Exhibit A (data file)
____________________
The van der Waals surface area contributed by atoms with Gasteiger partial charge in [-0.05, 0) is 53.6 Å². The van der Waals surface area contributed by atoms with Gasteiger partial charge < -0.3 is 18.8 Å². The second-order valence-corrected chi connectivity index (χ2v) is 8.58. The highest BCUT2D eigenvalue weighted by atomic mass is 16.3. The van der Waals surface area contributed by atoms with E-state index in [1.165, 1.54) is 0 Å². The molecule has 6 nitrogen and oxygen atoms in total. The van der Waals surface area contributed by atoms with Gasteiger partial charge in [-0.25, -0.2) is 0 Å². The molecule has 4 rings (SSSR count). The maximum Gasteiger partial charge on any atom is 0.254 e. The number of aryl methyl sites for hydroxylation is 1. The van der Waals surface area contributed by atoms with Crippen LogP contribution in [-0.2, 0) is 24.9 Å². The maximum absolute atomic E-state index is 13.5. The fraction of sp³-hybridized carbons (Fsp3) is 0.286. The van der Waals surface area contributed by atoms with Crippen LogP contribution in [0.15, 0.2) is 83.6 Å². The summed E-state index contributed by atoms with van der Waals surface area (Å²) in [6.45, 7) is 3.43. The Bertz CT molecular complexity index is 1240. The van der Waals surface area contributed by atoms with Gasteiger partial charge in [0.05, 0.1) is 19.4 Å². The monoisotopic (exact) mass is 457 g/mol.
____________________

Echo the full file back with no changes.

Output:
The van der Waals surface area contributed by atoms with Gasteiger partial charge in [-0.05, 0) is 53.6 Å². The van der Waals surface area contributed by atoms with Gasteiger partial charge < -0.3 is 18.8 Å². The second-order valence-corrected chi connectivity index (χ2v) is 8.58. The highest BCUT2D eigenvalue weighted by atomic mass is 16.3. The van der Waals surface area contributed by atoms with E-state index in [1.165, 1.54) is 0 Å². The molecule has 6 nitrogen and oxygen atoms in total. The van der Waals surface area contributed by atoms with Gasteiger partial charge in [-0.25, -0.2) is 0 Å². The molecule has 4 rings (SSSR count). The maximum Gasteiger partial charge on any atom is 0.254 e. The number of aryl methyl sites for hydroxylation is 1. The van der Waals surface area contributed by atoms with Crippen LogP contribution in [-0.2, 0) is 24.9 Å². The maximum absolute atomic E-state index is 13.5. The fraction of sp³-hybridized carbons (Fsp3) is 0.286. The van der Waals surface area contributed by atoms with Crippen LogP contribution in [0.15, 0.2) is 83.6 Å². The summed E-state index contributed by atoms with van der Waals surface area (Å²) in [6.45, 7) is 3.43. The Bertz CT molecular complexity index is 1240. The van der Waals surface area contributed by atoms with Gasteiger partial charge in [0.05, 0.1) is 19.4 Å². The monoisotopic (exact) mass is 457 g/mol.